Cashew

Cashew, Anarcadium occidentals, a flowering plant belonging to family Anacardiaceae is allied with mango pistachio, poison-ivy and poison oak. The family contains 73 genera and about 600 species. Anacardium contains 8 species of which the cashew is by far the most important economically. Cashew is native to Brazil, where it is called by its Portuguese name Caju or Cajuiro. it is now widely grown in tropical climate for its nuts and apples. Originally spread from Brazil by the Portuguese, cashew tree today can be found in all regions with a sufficiently warm and humid climate.

  • Uses of Cashew:
  1. Juice
  2. Confectionary
  3. Snack
  4. Cashew wine
  5. Cashew Nut Shell Liquid (CNSL) for industrial applications
  6. Cashew nut, apple, shell liquid and juice are used in the treatment of diarrhea, asthma, colds, skin infections, burns sore throat, cancerous ulcers, malaria, syphilitic ulcers, leprosy and elephantiasis.
  • Soil and Climatic Conditions Required for Cashew Production

The best soils for cashew are deep, friable, well-drained, sandy loam soils without hardpan, but with phreatic water level at a depth of 5 to 10 meters. On the other hand cashew cannot withstand badly drained, floody soils, heavy soil layers, hard-panned soils and compacted subsoils. Research work at the Cocoa Research Institute of Nigeria (CRIN) has shown that cashew is the only tree crop that is grown from the coast to the Sahel Savannah areas. This wide spread indicates that cashew grows on a variety of soil types, implying that cashew grows on soils of varied physico-chemical characteristics and fertility levels. There are however, optimum soil properties for economic growth of cashew.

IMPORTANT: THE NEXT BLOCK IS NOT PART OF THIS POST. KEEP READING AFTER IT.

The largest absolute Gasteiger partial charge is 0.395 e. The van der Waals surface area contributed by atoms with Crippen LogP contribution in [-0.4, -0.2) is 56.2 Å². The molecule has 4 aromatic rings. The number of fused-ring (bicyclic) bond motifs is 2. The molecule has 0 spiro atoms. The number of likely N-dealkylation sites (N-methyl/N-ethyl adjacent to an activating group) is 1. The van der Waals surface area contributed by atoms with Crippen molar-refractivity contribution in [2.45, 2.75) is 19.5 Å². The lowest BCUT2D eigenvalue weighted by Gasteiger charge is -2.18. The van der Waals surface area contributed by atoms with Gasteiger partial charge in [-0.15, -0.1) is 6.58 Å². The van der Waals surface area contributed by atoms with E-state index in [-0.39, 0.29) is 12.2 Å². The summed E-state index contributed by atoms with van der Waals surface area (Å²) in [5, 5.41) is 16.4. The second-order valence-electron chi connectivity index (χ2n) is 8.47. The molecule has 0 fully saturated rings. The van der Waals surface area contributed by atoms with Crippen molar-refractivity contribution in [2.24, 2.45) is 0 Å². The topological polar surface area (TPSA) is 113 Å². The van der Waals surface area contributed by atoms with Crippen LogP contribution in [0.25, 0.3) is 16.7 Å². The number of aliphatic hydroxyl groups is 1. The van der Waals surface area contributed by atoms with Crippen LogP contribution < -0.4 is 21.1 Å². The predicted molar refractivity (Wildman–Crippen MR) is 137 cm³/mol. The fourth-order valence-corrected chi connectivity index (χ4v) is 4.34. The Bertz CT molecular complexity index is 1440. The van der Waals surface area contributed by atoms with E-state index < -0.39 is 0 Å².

Cashew is a tropical plant that grows well between 15° south and 15° north of the equator, and thrives with a wide range of temperature from 15°C and 40°C; and equally wide range of rainfall of 500 – 200mm. While cashew is tolerant to drought, there is a strong relationship between the performances of cashew and the availability of water in the soil. Well-defined dry season of at least four months and preferably longer, favours high productivity of cashew. With sufficient water supply, cashew withstands low relative humidity but extremely dry air during harmattan may wither flowers and hence loss in yield. Extremely humid climate is also unfavorable for cashew production as it favours attack by pests and diseases.

  • Planting Materials

One important reason for low and varying yield on many cashew fields is the poor material need for planting. To ensure high returns from the field, select plant materials only from trees, which have all the desired qualities (high yield and resistance to diseases). As cashew is a perennial tree living up to 30-40 years, any mistake made in the early stages will have a long (life) lasting effect on the plantation. One of the most important points for consideration in raising a good field is to select seeds from regular cropping, high yielding healthy trees bearing medium size nuts. The selection of the “best tree” should be the guiding principle and not the outward appearance of the nut.

  • Cashew Varieties

So far, the only officially released variety of cashew bred at CRIN by the trio of Sanwo Faluyi and Badaru is called the G Series with a National Code of NGAO -99-1. It is of the Eruwa and Iwo origin. The specific attributes of this cashew type are its high yield – 188,000 nuts/hectare/ye coupled with an intensive and extensive branching system. The G-Series, adapted to both tl Forest and Derived Savanna zones, was released in 1982 but officially registered in 1999.